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Govt to boost tourist arrivals

Thu, 6 November 2014 15:34
by online writer
Tourism

Minister of Environment and Tourism Uahekua Herunga told delegates at a Tourist Statistical Report launch that the growth of aviation cannot be recorded without a healthy growth in the tourism sector and vice versa.

The revamping of airports in order to boost tourism is going to be prioritized, Herunga said. According to tourist statistical report, poor connectivity, inadequate flight frequencies and the high cost of air travel and freight are some of the factors cited by aviation experts as deterrents to tourism growth. “Air connectivity and tourism are inseparable, the airline industry refers to them as passengers and we call them tourists,” said Herunga.

“We think it is high time that African airlines start working together and complement each other since they are competing with giant airlines,” he said. The 2012/2013 report indicates that more than over half of tourists entered Namibia through Hosea Kutako International airport which represents 27, 3% mode of transport used. Arrivals increased by 5, 5% from 2012 to 2013 and tourist figures increased by 9% for the same period.

Of particular note is that while over half of the tourists from Europe and North America visiting Namibia came through Hosea Kutako International airport, only 12% of Angolan and 20% of South African tourists travelling to Namibia used this entry point. Herunga pointed out that an ever increasing number of destinations worldwide have opened up and Namibia has to keep abreast of the development.

He said the opening up of destinations would turn tourism into a key driver of socio-economic progress through revenue generation, creation of jobs and infrastructure development. Among all tourists visiting Namibia, visiting friends and relatives were the largest number followed by holiday tourists. Up to 31, 1% of tourists during the period under review emanated from Northern border posts while 14, 4% came from Southern border posts. According to the UNWTO long term forecast, international tourist arrivals worldwide are expected to increase by 3, 3% a year from 2010 to 2030 to reach 1, 8 billion by 2030.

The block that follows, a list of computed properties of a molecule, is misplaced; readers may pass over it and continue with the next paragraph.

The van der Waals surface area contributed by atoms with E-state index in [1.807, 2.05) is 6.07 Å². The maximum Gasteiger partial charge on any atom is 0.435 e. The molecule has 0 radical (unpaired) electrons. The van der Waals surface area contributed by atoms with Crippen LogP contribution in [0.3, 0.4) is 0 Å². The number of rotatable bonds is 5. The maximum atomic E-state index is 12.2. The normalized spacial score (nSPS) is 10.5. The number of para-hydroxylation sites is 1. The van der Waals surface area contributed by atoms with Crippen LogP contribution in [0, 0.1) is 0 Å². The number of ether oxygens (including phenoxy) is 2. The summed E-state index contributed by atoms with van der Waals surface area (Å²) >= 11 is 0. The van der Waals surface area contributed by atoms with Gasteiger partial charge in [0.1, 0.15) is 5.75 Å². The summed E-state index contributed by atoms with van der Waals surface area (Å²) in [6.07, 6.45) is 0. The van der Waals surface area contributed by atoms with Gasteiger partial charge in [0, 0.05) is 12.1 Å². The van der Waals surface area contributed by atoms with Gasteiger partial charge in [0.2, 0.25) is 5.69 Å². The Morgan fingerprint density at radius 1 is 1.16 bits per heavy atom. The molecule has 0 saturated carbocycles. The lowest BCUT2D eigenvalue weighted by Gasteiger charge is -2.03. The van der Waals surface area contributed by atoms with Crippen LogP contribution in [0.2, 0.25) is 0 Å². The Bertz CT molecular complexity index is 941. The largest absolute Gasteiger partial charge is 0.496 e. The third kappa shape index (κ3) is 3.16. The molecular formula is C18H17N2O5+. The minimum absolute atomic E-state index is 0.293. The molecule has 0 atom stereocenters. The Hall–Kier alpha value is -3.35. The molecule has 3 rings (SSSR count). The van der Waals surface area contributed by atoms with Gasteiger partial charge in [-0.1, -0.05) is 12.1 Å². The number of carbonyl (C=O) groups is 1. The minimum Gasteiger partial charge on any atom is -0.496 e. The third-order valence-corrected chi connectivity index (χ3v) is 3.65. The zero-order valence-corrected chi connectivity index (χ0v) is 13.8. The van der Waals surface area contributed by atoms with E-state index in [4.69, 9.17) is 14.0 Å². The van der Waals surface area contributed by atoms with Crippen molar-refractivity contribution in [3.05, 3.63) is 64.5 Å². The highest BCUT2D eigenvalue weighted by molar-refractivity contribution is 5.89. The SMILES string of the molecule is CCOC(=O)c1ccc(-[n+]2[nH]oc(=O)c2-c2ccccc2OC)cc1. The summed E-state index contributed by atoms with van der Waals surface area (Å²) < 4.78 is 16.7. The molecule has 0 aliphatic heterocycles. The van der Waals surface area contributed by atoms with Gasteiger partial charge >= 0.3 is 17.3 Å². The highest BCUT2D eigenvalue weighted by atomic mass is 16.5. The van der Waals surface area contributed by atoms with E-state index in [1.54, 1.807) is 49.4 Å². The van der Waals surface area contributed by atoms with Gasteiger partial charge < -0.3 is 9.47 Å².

Trade and Industry minister Carl Schlettwein reiterated Herunga’s sentiments adding that the two main airports, Hosea Kutako and Eros airports needed refurbishment while more agreements between government and airlines would have to be made for them to fly directly to these airports. “If I look around the world, all logistical hubs successfully managed to link all modes of transport in an integrated manner. If Namibia is to satisfy its ambitions of becoming a logistical hub, we must improve the airline link through modernisation of our airports,” said Schlettwein.

He said an arrangement had already been made to increase more flights by Turkish airlines to fly directly into Namibia while more airlines would be engaged. In March this year, Air Namibia and Lufthansa concluded an interline agreement, which effectively offers passengers a ‘one stop’ flight between Windhoek and up to 28 European countries.

According to the 2012/2013 Tourist Statistical Report, a total of 153 891 people from Africa alone flew into Namibia effectively surpassing Western markets of Europe and North America which recorded 130 216 and 14 957 respectively. This is in contrast to the 136 872 people who flew in from Africa in 2012 while a total of 130 888 European and a paltry 4006 North American visitors entered the country by air.

On the one hand, most tourists from Europe, North America and regions other than Africa travelled to Namibia by air and this accounted for 6 persons out of every 10 tourists. On the other hand, 83% of African tourists travelling to Namibia arrived by road and 98% of them came from bordering countries.